State of the Arts

Poor Things understands that nothing scares men more than a sexually liberated woman

The Oscar nominated film, starring Emma Stone as a reanimated corpse indulging in sex and socialism, has been accused of misogyny due to its graphic nudity and polarising gender politics. But this is a film as much about male insecurity as it is female empowerment, argues Xan Brooks

Friday 08 March 2024 20:07 GMT
A tottering meat puppet who finds desire and agency: Emma Stone in Yorgos Lanthimos’s ‘Poor Things’
A tottering meat puppet who finds desire and agency: Emma Stone in Yorgos Lanthimos’s ‘Poor Things’ (Searchlight Pictures)

The monster’s the star in Yorgos Lanthimos’s Poor Things, a horror movie of sorts that thumbs its nose at convention and won’t stay in its lane. Adapted from a 1992 novel by Alasdair Gray, which was itself loosely adapted from Mary Shelley’s Frankenstein, Lanthimos’s film is a feast for the senses: a revisionist creature feature that dares to put the reanimated corpse centre stage. Poor Things leads the audience on a merry dance. The plot cartwheels around Europe; the screen blooms from black and white to full colour. That the monster is a woman only makes the trip more exciting.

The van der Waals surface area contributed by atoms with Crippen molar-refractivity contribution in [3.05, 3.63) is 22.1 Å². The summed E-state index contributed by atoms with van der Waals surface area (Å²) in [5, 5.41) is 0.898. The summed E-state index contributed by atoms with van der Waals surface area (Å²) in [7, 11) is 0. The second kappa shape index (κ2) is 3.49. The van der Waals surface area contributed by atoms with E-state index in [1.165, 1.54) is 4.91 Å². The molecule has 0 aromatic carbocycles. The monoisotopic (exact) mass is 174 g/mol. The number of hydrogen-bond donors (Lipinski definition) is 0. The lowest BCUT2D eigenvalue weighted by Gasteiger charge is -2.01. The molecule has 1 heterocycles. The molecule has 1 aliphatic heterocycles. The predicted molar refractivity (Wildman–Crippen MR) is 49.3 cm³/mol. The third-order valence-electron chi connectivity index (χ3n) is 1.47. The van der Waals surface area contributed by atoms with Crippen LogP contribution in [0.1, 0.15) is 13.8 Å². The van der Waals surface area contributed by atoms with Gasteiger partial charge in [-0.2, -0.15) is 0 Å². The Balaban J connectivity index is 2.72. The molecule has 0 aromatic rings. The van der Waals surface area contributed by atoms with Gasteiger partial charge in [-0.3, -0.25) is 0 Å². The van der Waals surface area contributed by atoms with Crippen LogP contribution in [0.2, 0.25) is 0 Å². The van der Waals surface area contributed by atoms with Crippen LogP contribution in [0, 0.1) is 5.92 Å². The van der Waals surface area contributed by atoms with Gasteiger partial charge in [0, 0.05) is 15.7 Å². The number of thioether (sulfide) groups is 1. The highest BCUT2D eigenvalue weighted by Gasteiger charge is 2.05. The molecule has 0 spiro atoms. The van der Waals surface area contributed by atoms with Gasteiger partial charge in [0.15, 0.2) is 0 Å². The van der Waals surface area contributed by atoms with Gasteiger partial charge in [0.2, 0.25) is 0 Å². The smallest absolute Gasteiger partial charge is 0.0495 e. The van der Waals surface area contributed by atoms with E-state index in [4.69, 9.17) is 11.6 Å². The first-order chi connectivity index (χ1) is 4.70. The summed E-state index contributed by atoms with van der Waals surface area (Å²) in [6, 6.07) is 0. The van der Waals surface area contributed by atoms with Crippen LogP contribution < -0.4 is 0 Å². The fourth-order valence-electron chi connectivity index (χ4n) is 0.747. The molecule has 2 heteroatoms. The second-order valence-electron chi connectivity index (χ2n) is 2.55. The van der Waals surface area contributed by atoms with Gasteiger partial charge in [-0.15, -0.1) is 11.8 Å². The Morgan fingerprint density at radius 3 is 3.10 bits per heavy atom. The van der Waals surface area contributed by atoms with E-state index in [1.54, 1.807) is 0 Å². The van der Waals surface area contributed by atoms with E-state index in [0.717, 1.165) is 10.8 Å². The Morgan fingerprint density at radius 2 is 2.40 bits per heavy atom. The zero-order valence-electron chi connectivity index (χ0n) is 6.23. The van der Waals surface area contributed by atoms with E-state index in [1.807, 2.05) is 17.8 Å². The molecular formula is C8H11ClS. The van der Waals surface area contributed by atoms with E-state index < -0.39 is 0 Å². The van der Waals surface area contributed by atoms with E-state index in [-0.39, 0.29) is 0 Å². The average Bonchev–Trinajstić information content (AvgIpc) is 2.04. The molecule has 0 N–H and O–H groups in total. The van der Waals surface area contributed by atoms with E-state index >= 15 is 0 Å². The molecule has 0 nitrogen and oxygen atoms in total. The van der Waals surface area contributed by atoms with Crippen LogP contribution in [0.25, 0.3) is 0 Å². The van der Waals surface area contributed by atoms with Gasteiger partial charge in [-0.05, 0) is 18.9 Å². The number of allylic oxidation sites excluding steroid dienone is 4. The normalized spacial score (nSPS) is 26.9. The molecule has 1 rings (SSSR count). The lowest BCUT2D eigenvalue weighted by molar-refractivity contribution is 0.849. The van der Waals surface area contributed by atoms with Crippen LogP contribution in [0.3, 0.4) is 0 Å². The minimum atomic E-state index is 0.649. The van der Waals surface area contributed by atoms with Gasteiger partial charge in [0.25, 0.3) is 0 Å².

The Academy Award nominations annointed Oppenheimer, Barbie and Maestro as 2024’s Oscar favourites. But Emma Stone looks a good bet to gatecrash the party and land a gong for her full-blooded performance as the film’s heroine, Bella Baxter, a tottering meat puppet who nonetheless possesses more life and agency than the gentlemen who surround her.

Lanthimos sends Bella rattling from city to city on a self-improving voyage of discovery. In this way, she’s not dissimilar to Lucy Honeychurch, the fetching ingenue tourist in A Room with a View. The difference here, though, is that where Lucy visited the poppy fields of Fiesole and the Basilica of Santa Croce, Bella’s education includes close study of socialist literature, together with an industrious stint at a Parisian brothel. So, Poor Things isn’t just a revisionist horror movie. It’s a twisted and transgressive rites-of-passage drama, too.

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